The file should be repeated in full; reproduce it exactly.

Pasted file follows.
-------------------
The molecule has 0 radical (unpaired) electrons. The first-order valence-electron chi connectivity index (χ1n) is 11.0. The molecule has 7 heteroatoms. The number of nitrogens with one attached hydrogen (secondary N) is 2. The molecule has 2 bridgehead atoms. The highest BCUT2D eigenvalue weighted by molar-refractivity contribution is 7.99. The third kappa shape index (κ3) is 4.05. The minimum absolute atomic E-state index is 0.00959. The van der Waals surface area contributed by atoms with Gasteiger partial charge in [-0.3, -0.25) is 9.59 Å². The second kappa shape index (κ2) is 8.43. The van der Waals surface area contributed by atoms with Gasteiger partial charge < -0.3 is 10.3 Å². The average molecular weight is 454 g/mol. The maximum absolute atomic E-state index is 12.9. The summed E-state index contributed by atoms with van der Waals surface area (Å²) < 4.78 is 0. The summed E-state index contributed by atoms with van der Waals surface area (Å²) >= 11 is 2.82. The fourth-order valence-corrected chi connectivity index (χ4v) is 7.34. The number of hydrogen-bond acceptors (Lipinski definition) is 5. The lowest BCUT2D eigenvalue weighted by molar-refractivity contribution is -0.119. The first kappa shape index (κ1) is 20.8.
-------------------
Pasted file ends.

The molecule has 0 radical (unpaired) electrons. The first-order valence-electron chi connectivity index (χ1n) is 11.0. The molecule has 7 heteroatoms. The number of nitrogens with one attached hydrogen (secondary N) is 2. The molecule has 2 bridgehead atoms. The highest BCUT2D eigenvalue weighted by molar-refractivity contribution is 7.99. The third kappa shape index (κ3) is 4.05. The minimum absolute atomic E-state index is 0.00959. The van der Waals surface area contributed by atoms with Gasteiger partial charge in [-0.3, -0.25) is 9.59 Å². The second kappa shape index (κ2) is 8.43. The van der Waals surface area contributed by atoms with Gasteiger partial charge < -0.3 is 10.3 Å². The average molecular weight is 454 g/mol. The maximum absolute atomic E-state index is 12.9. The summed E-state index contributed by atoms with van der Waals surface area (Å²) < 4.78 is 0. The summed E-state index contributed by atoms with van der Waals surface area (Å²) >= 11 is 2.82. The fourth-order valence-corrected chi connectivity index (χ4v) is 7.34. The number of hydrogen-bond acceptors (Lipinski definition) is 5. The lowest BCUT2D eigenvalue weighted by molar-refractivity contribution is -0.119. The first kappa shape index (κ1) is 20.8.